1. the need to improve mutual knowledge and understanding between members of the collective in order to remove any blockages and areas of uncertainty and to collectively define common values in order to move forward in confidence
2. the need to better characterise the diversity of the actors, beyond the collective gathered in these workshops, by means of a participatory inventory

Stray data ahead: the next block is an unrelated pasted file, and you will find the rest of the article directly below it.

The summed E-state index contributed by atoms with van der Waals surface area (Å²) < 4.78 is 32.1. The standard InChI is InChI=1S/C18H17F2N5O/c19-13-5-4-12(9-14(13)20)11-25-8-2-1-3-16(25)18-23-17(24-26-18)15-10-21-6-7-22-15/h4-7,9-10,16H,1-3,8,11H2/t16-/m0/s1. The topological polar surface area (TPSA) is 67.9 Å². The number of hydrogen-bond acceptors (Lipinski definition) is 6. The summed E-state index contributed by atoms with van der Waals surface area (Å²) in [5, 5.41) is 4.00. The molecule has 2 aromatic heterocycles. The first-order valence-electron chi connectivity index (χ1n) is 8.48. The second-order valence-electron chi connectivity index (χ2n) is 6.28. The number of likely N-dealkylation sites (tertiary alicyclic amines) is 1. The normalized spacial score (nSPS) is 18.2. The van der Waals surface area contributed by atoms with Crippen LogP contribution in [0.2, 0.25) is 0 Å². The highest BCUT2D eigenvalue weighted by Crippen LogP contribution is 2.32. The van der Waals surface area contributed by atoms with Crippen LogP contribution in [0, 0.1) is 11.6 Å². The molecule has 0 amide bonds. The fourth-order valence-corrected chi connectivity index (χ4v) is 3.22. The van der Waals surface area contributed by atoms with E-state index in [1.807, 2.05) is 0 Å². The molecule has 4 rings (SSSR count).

3. the desire to develop collaborative research programmes to co-construct research questions related to the diversity maintained in the gene banks
4. the desire to set up a neutral governance body based on the model of third places that would provide a long-term framework for research/civil society interactions on agrobiodiversity.